- You subconsciously feel that you don’t deserve that pleasure. We make space in our lives for things we value. It really is that simple. When we want it, we make a way.
- You feel that your obligations to other people supersede your obligations to yourself. My older sister used to always recite that classic analogy about putting your breathing mask on before trying to help others. It became painfully apparent that I could not care for others if I didn’t first care for myself.
- You don’t really value the activities as much as you think and say you do. And that’s fine. It just means that you need to make adjustments until you forge a more authentic space.
Once you’ve found a set of practices that work for you, do it. Consistently.
Monitor your wellness practice and tweak it over time. Once I found a set of wellness practices that worked for me, I thought it was something I could check off my to-do list. I felt that initial exhilarating sense of accomplishment but quickly learned the truth – that wellness is a dynamic process (really, a relationship with your self) that must be managed much like other aspects of your life.
Life circumstances change and you should adjust your wellness practice as needed. I make it a point to check in with myself on a regular basis. I ask myself, What am I doing? How am I operating in the world? In my family and social networks? Am I spreading love with my words and actions? Am I surrounding myself with positive people who lift me up? Am I inching closer to meeting my personal and professional goals? I analyze those areas in my life that I think need work and….. I do the work. Sometimes begrudgingly but I do it nonetheless.
What I Have Learned Throughout My Journey
When I remain dedicated to my wellness practices, I am a happier and healthier human being. Without fail. This happiness is reflected in my personal relationships and the work I produce. When I lapse, I falter. And that shows up in my personal relationships and work as well.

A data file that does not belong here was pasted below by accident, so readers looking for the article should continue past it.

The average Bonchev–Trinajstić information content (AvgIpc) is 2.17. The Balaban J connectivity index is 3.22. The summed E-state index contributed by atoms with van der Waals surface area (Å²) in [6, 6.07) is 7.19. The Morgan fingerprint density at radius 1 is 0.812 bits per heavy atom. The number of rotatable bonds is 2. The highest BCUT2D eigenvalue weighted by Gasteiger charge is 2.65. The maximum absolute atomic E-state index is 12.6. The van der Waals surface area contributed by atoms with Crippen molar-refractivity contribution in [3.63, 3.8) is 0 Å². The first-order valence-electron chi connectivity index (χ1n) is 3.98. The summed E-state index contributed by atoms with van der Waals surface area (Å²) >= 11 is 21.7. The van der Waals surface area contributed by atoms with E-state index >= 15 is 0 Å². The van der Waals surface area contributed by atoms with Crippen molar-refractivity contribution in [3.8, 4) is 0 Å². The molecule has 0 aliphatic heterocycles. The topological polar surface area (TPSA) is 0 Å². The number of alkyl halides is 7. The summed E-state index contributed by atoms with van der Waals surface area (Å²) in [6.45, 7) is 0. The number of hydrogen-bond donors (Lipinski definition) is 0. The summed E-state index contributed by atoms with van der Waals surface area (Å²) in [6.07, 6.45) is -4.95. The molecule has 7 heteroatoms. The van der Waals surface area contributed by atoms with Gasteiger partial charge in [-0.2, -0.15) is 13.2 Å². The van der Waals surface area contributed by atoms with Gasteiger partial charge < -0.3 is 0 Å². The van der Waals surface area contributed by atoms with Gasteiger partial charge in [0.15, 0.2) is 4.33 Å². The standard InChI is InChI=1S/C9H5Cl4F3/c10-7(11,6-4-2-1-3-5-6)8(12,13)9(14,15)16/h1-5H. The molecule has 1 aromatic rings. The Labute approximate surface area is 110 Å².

I am still a work in progress, to be sure. I will never be an enlightened master and I am okay with that — who needs the pressure anyway? 😉 But my ongoing goal is always to make wellness a non-negotiable area of my life. It is my hope that we will all make that unwavering commitment to ourselves so we can not only so we can serve our families and friends but also continue doing this crucial work for our communities.
1 At the risk of sounding like a tacky infomercial, I have been very influenced by the work of the following spiritual teachers:
- Thich Nhat Hanh and Marianne Williamson on the healing power and practice of love
- Wayne Dyer on intention setting and our inherent agency to manifest our goals and dreams
- Brene Brown on daring and loving greatly
- Nichiren Daishonin and Daisaku Ikeda on Nichiren Buddhism
- Eckhart Tolle and Deepak Chopra on mindfulness, consciousness, and the importance of the present moment
2 In terms of practical (and healthy!) work habits and work-life balance, I would be remiss not to mention Kerry Ann Rockquemore and Tanya Golash-Boza, who are amazing teachers in those areas. My life has changed immensely since I began using their principles.
About The Author
Dr. Dawne Mouzon (MPH, UMDNJ; M.A. and Ph.D., Rutgers University) is a sociologist and Assistant Professor at the Edward J. Bloustein School of Planning and Public Policy and the Institute for Health, Health Care Policy, and Aging Research at Rutgers University-New Brunswick. Her research focuses on the “race paradox in mental health,” or the unexpected finding that Black Americans exhibit better mental health outcomes than Whites despite lower socioeconomic standing and greater exposure to discrimination. Specifically, she explores whether the quantity and quality of four different social relationships (families, friends, fictive kin, and church members) explains this paradox. In another strand of research, Dr. Mouzon examines both race and social class differences in the mental health benefits of marriage and the social-structural causes (and mental health implications) of the Black marriage decline. She also studies race and social class differences in mental health stigma, men’s mental health, and the impact of goal-striving stress on the mental health of upwardly mobile African Americans and Black Caribbeans.
More information on her work can be found here.